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Roberg Island – The Fountain Shack Hut

It has been on my bucket list for a while now, to spend a night at The Fountain Shack on Robberg Island.

Robberg, situated 8km south of Plettenberg Bay on the Garden Route, is not only a nature reserve, but also a national monument and World Heritage Site. Rocks from this region date back 120 million years to the break-up of Gondwanaland and evidence of middle and later Stone Age inhabitation has been found in a few of the caves along the peninsula. Visitors can find out more at the Nelson Bay Cave interpretive centre.

Some highlight features of a visit here include spotting the rare blue duiker, the Western Cape’s smallest antelope; walking alongside one of the seven climbing-falling dunes on the Cape coastline; and viewing the highest navigational light on the South African coastline, at the Cape Seal Lighthouse (146m above sea level). The reserve also extends 1.8km offshore, providing protection to a range of vulnerable fish species. Visitors can expect inspiring landscapes, exciting dolphin and whale sightings in season, and to be accompanied on their walks or hikes by a variety of bird species and the occasional seal. An overnight hut is available for those who want to spend more time on this beautiful reserve.

The Fountain Shack

Overlooking the Indian ocean, with spectacular views of the Robberg Peninsula, lies the renovated wooden shack called The Fountain Shack. It sleeps up to eight people in four double bunk beds in an open-plan room. Only one group can book at a time. It does have solar power which can run a few lights and also a small geyser, at the time of our visit the batteries where faulty, check with Cape Nature before you go if this is a necessity.

I decided to book this for a night for a family adventure to celebrate my wife’s birthday . One can book the hut directly with Cape Nature, it is fairly simple and also fairly affordable. Remember that there are also reserve fees payable to Cape Nature for entry into Robberg Nature Reserve. I obviously took the opportunity to drag along my camera gear and shoot some stock imagery, view a selection of images online – Click Here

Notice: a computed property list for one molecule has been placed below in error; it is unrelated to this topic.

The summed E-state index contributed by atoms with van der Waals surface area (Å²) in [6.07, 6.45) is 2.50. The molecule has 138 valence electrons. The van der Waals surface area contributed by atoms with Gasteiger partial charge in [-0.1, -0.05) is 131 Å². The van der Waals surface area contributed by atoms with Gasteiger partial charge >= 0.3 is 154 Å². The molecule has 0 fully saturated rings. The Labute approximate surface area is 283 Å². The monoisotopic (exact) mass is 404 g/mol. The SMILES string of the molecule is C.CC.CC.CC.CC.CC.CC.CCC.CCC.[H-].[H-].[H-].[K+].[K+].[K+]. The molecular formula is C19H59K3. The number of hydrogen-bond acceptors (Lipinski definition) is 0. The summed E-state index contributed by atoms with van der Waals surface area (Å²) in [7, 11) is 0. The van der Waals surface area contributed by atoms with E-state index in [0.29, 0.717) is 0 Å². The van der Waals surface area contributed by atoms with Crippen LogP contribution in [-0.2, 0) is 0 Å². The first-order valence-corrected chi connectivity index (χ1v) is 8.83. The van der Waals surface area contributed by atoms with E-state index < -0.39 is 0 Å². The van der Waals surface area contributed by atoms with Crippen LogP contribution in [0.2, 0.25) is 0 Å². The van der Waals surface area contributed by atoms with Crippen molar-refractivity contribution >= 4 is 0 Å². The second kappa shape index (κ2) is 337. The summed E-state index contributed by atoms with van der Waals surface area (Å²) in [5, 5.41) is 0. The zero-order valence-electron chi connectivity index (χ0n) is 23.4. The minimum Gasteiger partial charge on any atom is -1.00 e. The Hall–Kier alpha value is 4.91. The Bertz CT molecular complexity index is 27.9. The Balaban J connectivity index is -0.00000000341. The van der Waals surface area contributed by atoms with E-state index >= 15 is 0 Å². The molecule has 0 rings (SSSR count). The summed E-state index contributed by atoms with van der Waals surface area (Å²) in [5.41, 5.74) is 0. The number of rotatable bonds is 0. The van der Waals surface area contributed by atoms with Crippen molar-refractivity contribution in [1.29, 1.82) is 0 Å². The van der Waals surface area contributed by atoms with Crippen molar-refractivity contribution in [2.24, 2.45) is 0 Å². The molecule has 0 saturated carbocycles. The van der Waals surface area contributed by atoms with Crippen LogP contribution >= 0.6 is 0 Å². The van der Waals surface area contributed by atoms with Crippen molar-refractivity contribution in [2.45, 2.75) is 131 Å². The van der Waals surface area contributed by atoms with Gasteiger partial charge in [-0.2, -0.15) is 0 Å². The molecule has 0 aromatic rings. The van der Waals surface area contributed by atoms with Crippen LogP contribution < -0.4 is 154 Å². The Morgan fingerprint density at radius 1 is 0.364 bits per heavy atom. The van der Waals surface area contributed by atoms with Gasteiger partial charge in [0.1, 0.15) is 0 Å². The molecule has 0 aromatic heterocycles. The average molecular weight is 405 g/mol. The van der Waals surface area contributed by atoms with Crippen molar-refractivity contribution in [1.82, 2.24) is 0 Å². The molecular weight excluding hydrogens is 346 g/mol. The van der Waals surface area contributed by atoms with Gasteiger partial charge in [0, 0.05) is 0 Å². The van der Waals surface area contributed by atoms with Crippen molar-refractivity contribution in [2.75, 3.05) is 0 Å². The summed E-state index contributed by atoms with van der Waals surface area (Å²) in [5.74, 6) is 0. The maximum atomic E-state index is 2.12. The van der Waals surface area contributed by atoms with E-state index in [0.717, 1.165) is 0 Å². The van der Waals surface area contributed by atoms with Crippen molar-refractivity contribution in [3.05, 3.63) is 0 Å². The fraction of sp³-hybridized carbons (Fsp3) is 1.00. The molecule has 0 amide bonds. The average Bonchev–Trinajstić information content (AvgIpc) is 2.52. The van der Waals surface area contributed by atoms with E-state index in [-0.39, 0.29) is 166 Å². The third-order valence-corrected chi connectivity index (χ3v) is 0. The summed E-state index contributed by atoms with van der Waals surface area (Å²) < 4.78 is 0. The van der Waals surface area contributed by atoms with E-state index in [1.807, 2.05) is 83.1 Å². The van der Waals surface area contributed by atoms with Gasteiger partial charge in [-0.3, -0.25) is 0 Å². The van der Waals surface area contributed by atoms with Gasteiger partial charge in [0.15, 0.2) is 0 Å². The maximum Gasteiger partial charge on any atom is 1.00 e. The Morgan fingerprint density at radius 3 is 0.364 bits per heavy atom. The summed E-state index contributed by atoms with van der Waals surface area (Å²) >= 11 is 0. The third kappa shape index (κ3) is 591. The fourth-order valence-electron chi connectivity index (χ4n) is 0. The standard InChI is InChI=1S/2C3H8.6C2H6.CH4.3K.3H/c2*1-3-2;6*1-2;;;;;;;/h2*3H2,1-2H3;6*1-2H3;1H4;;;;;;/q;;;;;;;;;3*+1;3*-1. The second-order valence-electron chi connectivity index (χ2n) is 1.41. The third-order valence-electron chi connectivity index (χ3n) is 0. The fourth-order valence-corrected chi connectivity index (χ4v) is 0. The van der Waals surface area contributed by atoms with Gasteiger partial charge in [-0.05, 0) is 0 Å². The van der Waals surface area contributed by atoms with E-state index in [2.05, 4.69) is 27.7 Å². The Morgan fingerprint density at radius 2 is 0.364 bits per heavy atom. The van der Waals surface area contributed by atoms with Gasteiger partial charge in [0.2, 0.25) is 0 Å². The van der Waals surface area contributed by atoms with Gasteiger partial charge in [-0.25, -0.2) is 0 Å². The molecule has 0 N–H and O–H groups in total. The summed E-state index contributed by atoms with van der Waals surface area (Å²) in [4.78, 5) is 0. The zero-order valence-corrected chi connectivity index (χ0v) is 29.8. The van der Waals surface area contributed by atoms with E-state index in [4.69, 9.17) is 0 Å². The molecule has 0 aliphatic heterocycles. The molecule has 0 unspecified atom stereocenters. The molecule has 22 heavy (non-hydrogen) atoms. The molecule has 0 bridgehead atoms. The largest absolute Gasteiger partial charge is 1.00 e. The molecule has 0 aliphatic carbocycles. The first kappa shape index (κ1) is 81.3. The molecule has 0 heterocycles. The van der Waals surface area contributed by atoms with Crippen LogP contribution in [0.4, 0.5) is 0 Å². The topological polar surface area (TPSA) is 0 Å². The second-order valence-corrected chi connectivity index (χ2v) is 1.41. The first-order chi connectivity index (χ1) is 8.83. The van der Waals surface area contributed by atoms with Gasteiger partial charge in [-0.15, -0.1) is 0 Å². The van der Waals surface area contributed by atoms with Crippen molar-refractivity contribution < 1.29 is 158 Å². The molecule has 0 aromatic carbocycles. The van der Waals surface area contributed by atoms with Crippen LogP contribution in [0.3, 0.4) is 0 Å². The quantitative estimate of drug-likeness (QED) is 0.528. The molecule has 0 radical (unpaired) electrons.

On arrival at the Robberg gate, one collects a bag with dish clothes, charcoal, abag for rubbish and the hut key. Remember the hut is not serviced so the simple rule of what you take in, you take out applies. We hiked in with the kids and enjoyed the views over the ocean and rocks, it is not a difficult walk and should take you roughly 1 hour if you walk direct. When we opened the door to the hut we where disgusted to find that the people from the night before had left their plates, dishes, glasses and food all over the place. They didn’t bother to clean up the shack when they left. I have since reported this to Cape Nature and I do hope they do something about it. As a passionate adventure seeker and lover of the places we go to, it disturbs me that some people just do not care. PLEASE, if you do book, remember this and leave the place spotless.

After we cleaned, we where treated to probably one of the most amazing sunsets and evenings that I have experienced in a while. It was absolutely majestic, the time with the family was precious and my wife and I savored every moment. We had carried in some wood, so we lit a fire and made some traditional Braai Brooitjies. The sound of the waves pounding against the coastline is mesmerizing.

My time lapse over the rocky coastline. Fuji XH1 with Fuji XF 16-55 F2.8 Lens

The next morning had us waking early, putting our running shoes and gear on as we headed out on the +/-4km hike/run/walk around the tip of the island. The kids loved it, the views, sea birds and seals all made for a spectacular trip. The path is well marked and leads you around the point of the island.

All in all, The Fountain Shack is highly recommended for any outdoor enthusiast, the next time I book, I will definitely book for 2 nights.

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